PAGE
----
America’s Savings Dilemma: Why We’re Doomed to Spend Rather Than Save

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We all know how important it is to save. Your future dreams of home ownership, lavish vacationing and a comfortable retirement hinge on your ability to save. This is to say nothing of what you might be putting away for your kid’s college fund. Saving should be a part of the plan for every household, family, and individual. And yet, the truth is, many Americans struggle to devise or keep a basic savings plan. According to Invested Wallet, roughly 20% of all Americans put aside little to nothing of their annual income. Moreover, the average American actually saves something slightly less than 5% of their disposable income each month. And even more troubling, if faced with a $1000 emergency expense, roughly two-thirds of Americans would struggle to produce the necessary funds.

While we recognize the importance of saving, far too many Americans either don’t prioritize saving or simply lack the financial flexibility to create and keep a sufficient savings strategy. Below, we’ll explore a number of reasons that so many Americans struggle to save.

Before we get into the reasons, it’s important to recognize that for many Americans, the struggle to save is more than just a personal problem. Indeed, as you’ll see here below, there are many savings habits that we can control, but there are also many realities that are far beyond our control. These realities can both factor significantly into the challenges you face when working toward your savings goals. 

Indeed, given some of the statistics cited here above, it should be obvious that there are also broad systemic issues shaping the American economy. In particular, the high and rapidly rising cost of living in the United States can make saving an inherently difficult undertaking for many Americans. For more on this trend, find out How Inflation Is Impacting American Consumers.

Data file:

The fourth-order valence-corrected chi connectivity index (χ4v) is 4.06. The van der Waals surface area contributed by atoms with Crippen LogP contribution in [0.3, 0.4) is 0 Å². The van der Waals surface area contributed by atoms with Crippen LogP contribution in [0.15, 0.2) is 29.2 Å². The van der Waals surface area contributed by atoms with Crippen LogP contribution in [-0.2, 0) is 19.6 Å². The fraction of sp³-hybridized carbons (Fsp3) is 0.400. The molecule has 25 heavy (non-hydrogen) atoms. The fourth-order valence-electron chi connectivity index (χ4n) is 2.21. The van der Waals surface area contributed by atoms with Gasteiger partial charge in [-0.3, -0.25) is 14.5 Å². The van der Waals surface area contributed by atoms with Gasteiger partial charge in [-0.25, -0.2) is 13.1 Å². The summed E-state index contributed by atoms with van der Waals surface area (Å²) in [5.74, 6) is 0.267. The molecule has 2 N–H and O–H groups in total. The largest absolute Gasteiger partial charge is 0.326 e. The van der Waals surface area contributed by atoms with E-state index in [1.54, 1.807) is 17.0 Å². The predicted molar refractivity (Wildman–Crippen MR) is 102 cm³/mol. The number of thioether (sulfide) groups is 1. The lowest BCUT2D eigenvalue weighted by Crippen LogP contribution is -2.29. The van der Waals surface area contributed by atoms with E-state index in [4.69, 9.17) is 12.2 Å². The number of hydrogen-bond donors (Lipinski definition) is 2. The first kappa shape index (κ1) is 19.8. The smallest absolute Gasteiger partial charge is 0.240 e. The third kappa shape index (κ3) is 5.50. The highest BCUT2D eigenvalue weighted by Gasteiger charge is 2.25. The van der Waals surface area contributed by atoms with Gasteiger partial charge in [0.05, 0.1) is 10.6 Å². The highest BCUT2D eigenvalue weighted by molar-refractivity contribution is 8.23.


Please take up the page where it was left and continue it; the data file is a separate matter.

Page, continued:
Otherwise, read on for a closer look at some of the reasons that Americans struggle to save…

1.    The Skyrocketing Cost of American Life

Inflationary trends are one thing. As some of the factors driving inflation are corrected—like the rising cost of fuel and disruptions to the supply chain—we may see everyday commodities reduce in price. But the rising cost of essentials like housing, transportation, and education are long-term trends that have made financial life increasingly precarious for countless Americans. Naturally, the events of the last two years—the pandemic and the aforementioned inflationary pattern—have only caused deeper spikes in these existing trends. 

New car prices went up by 12.2% between 2021 and 2022. The National Association of Realtors reports that the price of home ownership spiked by 14.6% in 2021. And it’s not just the rising price of home ownership. Housing of every kind has risen in price. Even rent is becoming less affordable for everyday Americans. According to Time, “Nationwide, rent for a one-bedroom apartment between March 2021 and March 2022 rose an average of 12%; it was the eleventh time in the last year that one-bedroom rent averages hit an all-time high.”

Don’t even get us started on education. Over the last twenty years, says U.S. News & World Report, the price of tuition for a private college education jumped by 144%; out-of-state public school tuition went up by 171%; and in-state tuition for a public college education spiked by an insane 211%. You read those outrageous figures correctly.

Of the many factors beyond the control of the average American, these costs are most inescapable. These precipitously rising expenses are placing many working Americans under intense financial pressure just to make ends meet. This is a major impediment to saving. 

2.    Americans are in Debt

As long as we’re on the subject of education, let’s discuss debt for just a minute. According to NerdWallet, student loans alone account for more than $1.6 trillion in shared debt. This means that millions of Americans are entering the workforce already burdened by debt. For those earning an entry-level income, student loan debts can be an imposing monthly cost. Countless Americans begin their adult lives working their way out of debt, a disposition which can make it extremely difficult to make real headway on meaningful savings goals.

Of course, debt is hardly limited to recent graduates. At the end of 2021, Americans held a combined total of 532 million credit card accounts with a total debt of $860 billion. Whether this debt has been accrued out of necessity, desire, or a combination of the two, it can stand in the way of pursuing and achieving savings goals for many Americans. It is possible to begin saving while paying off debt, but financial advisors will generally recommend taking aggressive steps to eliminate this debt so that you can begin to take strides forward in achieving your savings goals.